Diversity is the theme of the Washington Ballet’s 2015-2016 season, in more ways than one. It will include world premieres by Edwaard Liang and the Italian choreographer Mauro de Candio; a Latin Heat festival that launches an annual project to focus on different parts of the world, and an initiative to step up the training and development of dancers and choreographers of color, dubbed “Let’s Dance Together.”
The season will also include Trey McIntyre’s “Mercury Half-Life,” with music by the rock group Queen, Annabelle Lopez Ochoa’s “Sombrerisimo” and Stephen Mills’s full-length “Hamlet,” with music by Philip Glass. Washington Ballet Artistic Director Septime Webre selected “Hamlet” to mark the First Folio Exhibition at Gallaudet University next spring.
Additionally, in a new program called “ICONS: of dance,” audience members can watch former New York City Ballet dancers Arthur Mitchell and Edward Villella coach Washington Ballet dancers in roles for which they were known, and see former American Ballet Theatre ballerina (and Washington Ballet alumna) Amanda McKerrow coach Maki Onuki in “Giselle.”
In an interview Wednesday, Webre said that with the diversity initiative “Let’s Dance Together,” he hopes to expand upon what the company’s late founder Mary Day started. “Mary Day was an early pioneer, in some respects, in producing ballerinas like Virginia Johnson,” Webre said, referring to the artistic director of Dance Theatre of Harlem, who is African American. Bringing in Misty Copeland as a guest artist was just a start, he said. The well-known African American soloist with American Ballet Theatre will dance in the Washington Ballet’s “Swan Lake” Thursday and Sunday.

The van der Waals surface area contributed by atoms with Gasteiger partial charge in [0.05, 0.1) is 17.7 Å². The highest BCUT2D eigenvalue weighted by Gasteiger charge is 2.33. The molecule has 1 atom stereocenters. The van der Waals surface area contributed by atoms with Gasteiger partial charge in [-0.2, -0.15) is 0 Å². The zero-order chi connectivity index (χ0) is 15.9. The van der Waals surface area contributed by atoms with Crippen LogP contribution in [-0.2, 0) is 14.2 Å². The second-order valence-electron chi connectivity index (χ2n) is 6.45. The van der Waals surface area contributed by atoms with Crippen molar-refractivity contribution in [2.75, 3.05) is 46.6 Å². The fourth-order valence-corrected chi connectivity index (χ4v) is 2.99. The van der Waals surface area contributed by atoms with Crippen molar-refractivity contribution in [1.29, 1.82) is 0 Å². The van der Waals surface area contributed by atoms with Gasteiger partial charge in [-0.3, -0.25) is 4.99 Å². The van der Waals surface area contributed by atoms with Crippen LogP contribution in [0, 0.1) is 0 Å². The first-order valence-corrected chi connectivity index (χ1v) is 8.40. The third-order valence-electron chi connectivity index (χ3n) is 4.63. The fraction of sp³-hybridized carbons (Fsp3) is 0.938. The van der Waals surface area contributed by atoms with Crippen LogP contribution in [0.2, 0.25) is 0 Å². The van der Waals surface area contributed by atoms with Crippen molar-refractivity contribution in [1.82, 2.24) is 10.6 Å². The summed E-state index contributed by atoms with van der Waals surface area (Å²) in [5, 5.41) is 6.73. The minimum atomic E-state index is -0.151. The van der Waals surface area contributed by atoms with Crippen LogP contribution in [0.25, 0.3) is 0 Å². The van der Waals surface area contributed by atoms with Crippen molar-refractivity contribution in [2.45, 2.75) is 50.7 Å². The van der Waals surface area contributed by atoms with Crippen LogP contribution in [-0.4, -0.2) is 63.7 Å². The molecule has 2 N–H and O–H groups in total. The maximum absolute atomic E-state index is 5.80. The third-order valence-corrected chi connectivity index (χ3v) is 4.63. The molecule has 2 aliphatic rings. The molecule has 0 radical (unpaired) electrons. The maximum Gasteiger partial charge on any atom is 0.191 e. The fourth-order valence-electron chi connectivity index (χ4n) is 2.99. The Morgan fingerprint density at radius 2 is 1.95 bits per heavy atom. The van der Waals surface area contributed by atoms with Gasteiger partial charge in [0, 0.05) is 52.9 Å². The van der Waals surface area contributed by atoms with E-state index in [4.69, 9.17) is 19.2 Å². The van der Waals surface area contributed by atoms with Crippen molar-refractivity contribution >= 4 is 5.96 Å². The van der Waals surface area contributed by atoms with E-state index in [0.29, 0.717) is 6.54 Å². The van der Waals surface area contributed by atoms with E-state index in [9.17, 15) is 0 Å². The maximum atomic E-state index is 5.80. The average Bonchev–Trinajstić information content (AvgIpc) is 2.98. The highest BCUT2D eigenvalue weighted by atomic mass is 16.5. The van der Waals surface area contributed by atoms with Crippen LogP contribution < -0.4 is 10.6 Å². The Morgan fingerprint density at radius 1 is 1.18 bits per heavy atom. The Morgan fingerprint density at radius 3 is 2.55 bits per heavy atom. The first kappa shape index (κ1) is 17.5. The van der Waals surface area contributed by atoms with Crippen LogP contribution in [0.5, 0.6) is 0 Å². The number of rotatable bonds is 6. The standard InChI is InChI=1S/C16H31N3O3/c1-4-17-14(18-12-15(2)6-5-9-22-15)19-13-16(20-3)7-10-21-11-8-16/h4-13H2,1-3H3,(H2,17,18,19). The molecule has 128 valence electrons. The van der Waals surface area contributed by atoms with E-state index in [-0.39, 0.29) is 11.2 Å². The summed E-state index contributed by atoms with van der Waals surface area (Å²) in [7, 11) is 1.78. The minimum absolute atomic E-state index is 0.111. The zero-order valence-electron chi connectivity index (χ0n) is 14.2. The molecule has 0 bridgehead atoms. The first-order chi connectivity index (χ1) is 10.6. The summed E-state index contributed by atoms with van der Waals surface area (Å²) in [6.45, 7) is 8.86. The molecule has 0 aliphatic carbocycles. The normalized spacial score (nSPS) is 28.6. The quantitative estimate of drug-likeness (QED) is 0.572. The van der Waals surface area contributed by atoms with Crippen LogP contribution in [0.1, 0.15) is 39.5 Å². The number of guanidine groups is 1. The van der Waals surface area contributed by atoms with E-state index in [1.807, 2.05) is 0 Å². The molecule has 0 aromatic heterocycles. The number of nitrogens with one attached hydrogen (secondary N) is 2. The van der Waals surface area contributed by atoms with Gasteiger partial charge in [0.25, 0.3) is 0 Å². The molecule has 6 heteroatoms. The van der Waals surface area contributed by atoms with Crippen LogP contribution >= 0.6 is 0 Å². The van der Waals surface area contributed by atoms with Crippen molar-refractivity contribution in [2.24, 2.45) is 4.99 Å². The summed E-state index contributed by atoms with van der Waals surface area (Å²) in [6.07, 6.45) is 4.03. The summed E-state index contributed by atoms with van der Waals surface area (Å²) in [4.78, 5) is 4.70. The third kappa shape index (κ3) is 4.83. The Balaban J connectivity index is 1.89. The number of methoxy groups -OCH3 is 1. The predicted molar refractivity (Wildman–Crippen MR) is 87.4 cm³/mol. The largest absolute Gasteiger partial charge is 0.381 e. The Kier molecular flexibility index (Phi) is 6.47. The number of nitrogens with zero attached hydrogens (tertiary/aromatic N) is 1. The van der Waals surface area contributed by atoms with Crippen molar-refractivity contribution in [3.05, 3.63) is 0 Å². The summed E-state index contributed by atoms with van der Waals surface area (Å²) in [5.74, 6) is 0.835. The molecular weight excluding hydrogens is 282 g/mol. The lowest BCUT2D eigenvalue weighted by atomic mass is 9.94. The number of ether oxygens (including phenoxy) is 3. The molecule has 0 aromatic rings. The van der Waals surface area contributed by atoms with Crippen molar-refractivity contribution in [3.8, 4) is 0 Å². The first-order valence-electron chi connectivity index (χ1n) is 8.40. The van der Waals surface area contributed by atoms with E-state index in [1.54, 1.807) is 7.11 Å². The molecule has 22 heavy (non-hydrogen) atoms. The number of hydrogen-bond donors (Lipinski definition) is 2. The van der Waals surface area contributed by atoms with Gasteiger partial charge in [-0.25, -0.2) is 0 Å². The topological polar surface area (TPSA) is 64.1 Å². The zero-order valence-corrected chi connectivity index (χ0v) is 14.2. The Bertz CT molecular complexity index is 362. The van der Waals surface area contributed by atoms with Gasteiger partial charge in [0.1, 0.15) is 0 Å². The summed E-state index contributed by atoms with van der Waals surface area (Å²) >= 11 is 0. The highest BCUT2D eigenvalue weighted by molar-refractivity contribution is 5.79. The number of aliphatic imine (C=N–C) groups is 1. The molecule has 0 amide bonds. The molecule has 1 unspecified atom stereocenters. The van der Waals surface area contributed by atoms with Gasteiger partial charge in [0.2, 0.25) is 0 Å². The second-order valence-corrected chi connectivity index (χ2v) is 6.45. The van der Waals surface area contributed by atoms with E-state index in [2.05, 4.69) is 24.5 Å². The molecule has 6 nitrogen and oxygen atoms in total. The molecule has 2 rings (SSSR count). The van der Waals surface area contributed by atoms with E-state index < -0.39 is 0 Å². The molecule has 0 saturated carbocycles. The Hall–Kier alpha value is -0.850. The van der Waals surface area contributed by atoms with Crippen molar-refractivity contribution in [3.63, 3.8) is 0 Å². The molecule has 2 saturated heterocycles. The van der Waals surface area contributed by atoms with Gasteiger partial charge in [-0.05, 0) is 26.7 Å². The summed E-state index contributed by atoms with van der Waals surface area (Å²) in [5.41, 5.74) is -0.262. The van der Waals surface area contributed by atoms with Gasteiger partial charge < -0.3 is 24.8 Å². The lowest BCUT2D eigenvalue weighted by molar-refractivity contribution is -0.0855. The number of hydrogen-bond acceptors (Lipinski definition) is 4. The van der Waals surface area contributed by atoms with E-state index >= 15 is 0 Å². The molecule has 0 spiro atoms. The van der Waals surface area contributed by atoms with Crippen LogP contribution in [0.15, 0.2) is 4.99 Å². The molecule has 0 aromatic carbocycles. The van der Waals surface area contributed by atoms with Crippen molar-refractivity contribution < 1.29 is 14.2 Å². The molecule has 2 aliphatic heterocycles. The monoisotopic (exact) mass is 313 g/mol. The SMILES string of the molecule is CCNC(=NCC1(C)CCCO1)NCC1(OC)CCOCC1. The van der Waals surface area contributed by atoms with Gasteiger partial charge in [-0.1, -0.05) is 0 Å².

“We have been working for a long time to make our industry more diverse, but we could systematize our efforts even more,” Webre said. He has been consulting with Johnson and Arthur Mitchell, who founded Dance Theatre of Harlem after leaving New York City Ballet. “They said, first, that they agreed with what I already knew, that it would be an uphill battle as long as great ballet schools didn’t seem like welcoming places for dancers of color and their families. No. 2, that it wasn’t just about community outreach and scholarships,” he continued. They urged him “to try to build an integrated faculty, and an integrated company so dancers can see themselves in the grownups onstage.”
This will take expansion on several fronts, but Webre said he has the means to do it. The ballet’s budget is $11.8 million for the 2015-16 season, up from $10.5 million for the current season. Next year the dancers will have a 36-week contract, marking an additional week from this season. Webre has hired two additional dancers for next season. And the Washington Ballet is expanding into three new studios on Wisconsin Avenue, in the development known as Cathedral Commons, about a block south from its headquarters. “So our school can grow,” Webre said. “And our adult program is exploding. We’re feeling very upbeat.”
For a dates and a full schedule, visit http://www.washingtonballet.org.